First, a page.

--> How Low Should You Go: A Method to Calibrate Estimates of P99 Prospect Reserves, by Robert Otis and Paul Haryott; #90052 (2006)

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How Low Should You Go: A Method to Calibrate Estimates of P99 Prospect Reserves

Robert Otis1 and Paul Haryott2
1 Rose & Associates, Seattle, WA
2 ChevronTexaco, Houston, TX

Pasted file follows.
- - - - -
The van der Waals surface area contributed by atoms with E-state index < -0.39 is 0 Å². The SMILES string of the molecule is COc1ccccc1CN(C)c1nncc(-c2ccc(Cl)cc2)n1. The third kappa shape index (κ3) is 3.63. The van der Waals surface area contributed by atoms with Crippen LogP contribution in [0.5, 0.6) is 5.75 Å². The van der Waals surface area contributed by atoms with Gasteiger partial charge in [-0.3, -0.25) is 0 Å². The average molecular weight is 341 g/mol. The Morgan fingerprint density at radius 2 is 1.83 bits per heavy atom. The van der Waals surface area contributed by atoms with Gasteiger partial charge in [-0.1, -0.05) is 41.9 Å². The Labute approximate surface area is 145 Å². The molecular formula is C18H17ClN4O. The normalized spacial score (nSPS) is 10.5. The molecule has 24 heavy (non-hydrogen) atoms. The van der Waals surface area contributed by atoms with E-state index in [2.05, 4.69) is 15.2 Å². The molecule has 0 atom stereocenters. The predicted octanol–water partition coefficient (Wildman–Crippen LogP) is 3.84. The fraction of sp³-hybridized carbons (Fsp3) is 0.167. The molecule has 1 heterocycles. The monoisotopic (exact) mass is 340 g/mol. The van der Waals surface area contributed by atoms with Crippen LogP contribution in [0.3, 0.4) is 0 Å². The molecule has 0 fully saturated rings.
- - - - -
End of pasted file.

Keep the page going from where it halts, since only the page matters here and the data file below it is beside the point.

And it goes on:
A common question in determining reserves distributions is how to estimate the low end of the curve or, as commonly referenced, the P99. We would like to propose a method to determine whether the P99 is being selected appropriately and how to adjust it if it is not. The method requires pre and post drill data including both reserves and parameter distributions (e.g., area, average net pay, net to gross ratio). The technique assumes that we can successfully estimate the high side of the distribution, and if we anchor on this high side estimate, a P99 value can be determined by applying an appropriate variance (P10/P90 ratio) that represents the level of uncertainty in the prospect. The technique uses a range of P10/P90 ratios to test the pre and post drill data for the validity of the pre-drill P99 estimates. Once a range is identified, it becomes the target P10/P90 ratio for future estimates of pre-drill distributions. The method was applied to data from Chevron and Texaco to calibrate the approach for estimating the P99. Examples indicate an acceptable P10/P90 range of 8 to 12 for these data. The process was tested over a range of years from 1990 through 2004 and supports the validity of the process. We would like to stress, however, that the resultant P10/P90 ratio of 8 to 12 is appropriate for the data set tested. Other data sets (e.g., DHIs, frontier wildcats) could have very different results. The method, however, should apply to all.